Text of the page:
Background: Several cases of obesity-associated focal segmental glomerulosclerosis (OB-FSG) have been reported but little is known about the clinico-pathological features of this entity and its long-term outcomes.
Methods: We studied 15 obese patients (BMI 35+/-5.2 kg/m(2)) with biopsy-proven FSG. They were compared with a control group of 15 non-obese patients with idiopathic FSG (I-FSG).
Results: Mean proteinuria at the time of renal biopsy was 3.1+/-2 g/24 h in OB-FSG; it reached the nephrotic range (> or =3.5 g/24 h) during follow-up in 12 patients (80%), but none of them had oedema, hypoproteinaemia, or hypoalbuminaemia. Proteinuria was more marked amongst I-FSG (6.5+/-4.2 g/24 h) and most of them developed oedema and biochemical nephrotic syndrome. Glomerulomegaly was observed in all renal biopsies from OB-FSG patients (mean glomerular diameter 256+/-24 microm in OB-FSG vs 199+/-26 microm in I-FSG, P<0.001). Twelve OB-FSG patients (80%) were treated with ACE inhibitors (ACEI) and proteinuria significantly decreased within the first 6 months of treatment but showed a later increase. None of the obese patients achieved a sustained weight loss. Seven (46%) patients with OB-FSG experienced a progressive renal insufficiency and five of them started intermittent dialysis. Kaplan-Meier estimated probabilities of renal survival after 5 and 10 years were 77 and 51%, respectively, in OB-FSG patients, and 52 and 30% in I-FSG (P<0.05). The risk of developing progressive renal failure among OB-FSG patients was statistically correlated with serum creatinine and creatinine clearance at presentation.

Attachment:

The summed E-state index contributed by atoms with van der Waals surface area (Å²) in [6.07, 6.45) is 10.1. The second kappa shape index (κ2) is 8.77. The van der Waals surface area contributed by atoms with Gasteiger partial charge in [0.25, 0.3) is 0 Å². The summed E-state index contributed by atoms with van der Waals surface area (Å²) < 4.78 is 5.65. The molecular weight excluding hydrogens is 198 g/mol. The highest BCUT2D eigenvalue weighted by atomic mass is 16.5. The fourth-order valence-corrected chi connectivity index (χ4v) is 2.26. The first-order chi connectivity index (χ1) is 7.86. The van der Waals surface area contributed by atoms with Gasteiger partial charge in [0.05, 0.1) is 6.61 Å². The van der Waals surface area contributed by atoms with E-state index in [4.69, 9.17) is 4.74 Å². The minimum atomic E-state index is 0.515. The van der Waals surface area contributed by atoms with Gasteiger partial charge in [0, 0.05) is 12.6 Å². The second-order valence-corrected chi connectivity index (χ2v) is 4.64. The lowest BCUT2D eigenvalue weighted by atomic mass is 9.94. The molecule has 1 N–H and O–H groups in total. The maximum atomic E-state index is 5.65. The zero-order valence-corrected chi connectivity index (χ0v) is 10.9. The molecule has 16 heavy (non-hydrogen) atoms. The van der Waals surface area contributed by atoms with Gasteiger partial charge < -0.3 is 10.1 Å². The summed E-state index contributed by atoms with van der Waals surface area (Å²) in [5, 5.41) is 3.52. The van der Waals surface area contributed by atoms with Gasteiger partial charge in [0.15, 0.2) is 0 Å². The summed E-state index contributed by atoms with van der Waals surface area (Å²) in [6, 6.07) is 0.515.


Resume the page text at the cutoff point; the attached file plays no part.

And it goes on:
Conclusions: OB-FSG indicates a poor prognosis with almost one-half of patients developing advanced renal failure. Knowledge of the clinico-pathological features of this entity (obesity, FSG lesions with glomerulomegaly, absence of nephrotic syndrome despite nephrotic-range proteinuria) should be helpful in establishing an accurate and early diagnosis.